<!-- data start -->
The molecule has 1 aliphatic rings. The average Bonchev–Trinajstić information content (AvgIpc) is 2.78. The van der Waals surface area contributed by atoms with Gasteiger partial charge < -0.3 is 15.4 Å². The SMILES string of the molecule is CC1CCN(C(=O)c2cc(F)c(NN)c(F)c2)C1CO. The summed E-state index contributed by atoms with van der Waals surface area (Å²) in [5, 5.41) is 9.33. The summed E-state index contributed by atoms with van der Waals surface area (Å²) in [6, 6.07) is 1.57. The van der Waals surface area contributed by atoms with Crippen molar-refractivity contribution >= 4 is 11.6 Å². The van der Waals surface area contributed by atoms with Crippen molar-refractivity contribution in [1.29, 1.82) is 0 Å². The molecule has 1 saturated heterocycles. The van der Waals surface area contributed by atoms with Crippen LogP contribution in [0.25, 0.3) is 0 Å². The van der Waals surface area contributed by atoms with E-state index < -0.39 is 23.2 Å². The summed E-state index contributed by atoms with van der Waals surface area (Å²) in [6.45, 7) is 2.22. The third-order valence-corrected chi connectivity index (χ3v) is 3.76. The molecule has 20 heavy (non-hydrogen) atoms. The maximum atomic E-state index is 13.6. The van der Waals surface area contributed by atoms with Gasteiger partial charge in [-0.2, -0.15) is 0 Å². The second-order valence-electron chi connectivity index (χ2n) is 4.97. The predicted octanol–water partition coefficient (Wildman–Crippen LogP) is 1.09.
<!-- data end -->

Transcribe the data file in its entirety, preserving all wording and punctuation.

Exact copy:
The molecule has 1 aliphatic rings. The average Bonchev–Trinajstić information content (AvgIpc) is 2.78. The van der Waals surface area contributed by atoms with Gasteiger partial charge < -0.3 is 15.4 Å². The SMILES string of the molecule is CC1CCN(C(=O)c2cc(F)c(NN)c(F)c2)C1CO. The summed E-state index contributed by atoms with van der Waals surface area (Å²) in [5, 5.41) is 9.33. The summed E-state index contributed by atoms with van der Waals surface area (Å²) in [6, 6.07) is 1.57. The van der Waals surface area contributed by atoms with Crippen molar-refractivity contribution >= 4 is 11.6 Å². The van der Waals surface area contributed by atoms with Crippen molar-refractivity contribution in [1.29, 1.82) is 0 Å². The molecule has 1 saturated heterocycles. The van der Waals surface area contributed by atoms with Crippen LogP contribution in [0.25, 0.3) is 0 Å². The van der Waals surface area contributed by atoms with E-state index < -0.39 is 23.2 Å². The summed E-state index contributed by atoms with van der Waals surface area (Å²) in [6.45, 7) is 2.22. The third-order valence-corrected chi connectivity index (χ3v) is 3.76. The molecule has 20 heavy (non-hydrogen) atoms. The maximum atomic E-state index is 13.6. The van der Waals surface area contributed by atoms with Gasteiger partial charge in [-0.2, -0.15) is 0 Å². The second-order valence-electron chi connectivity index (χ2n) is 4.97. The predicted octanol–water partition coefficient (Wildman–Crippen LogP) is 1.09.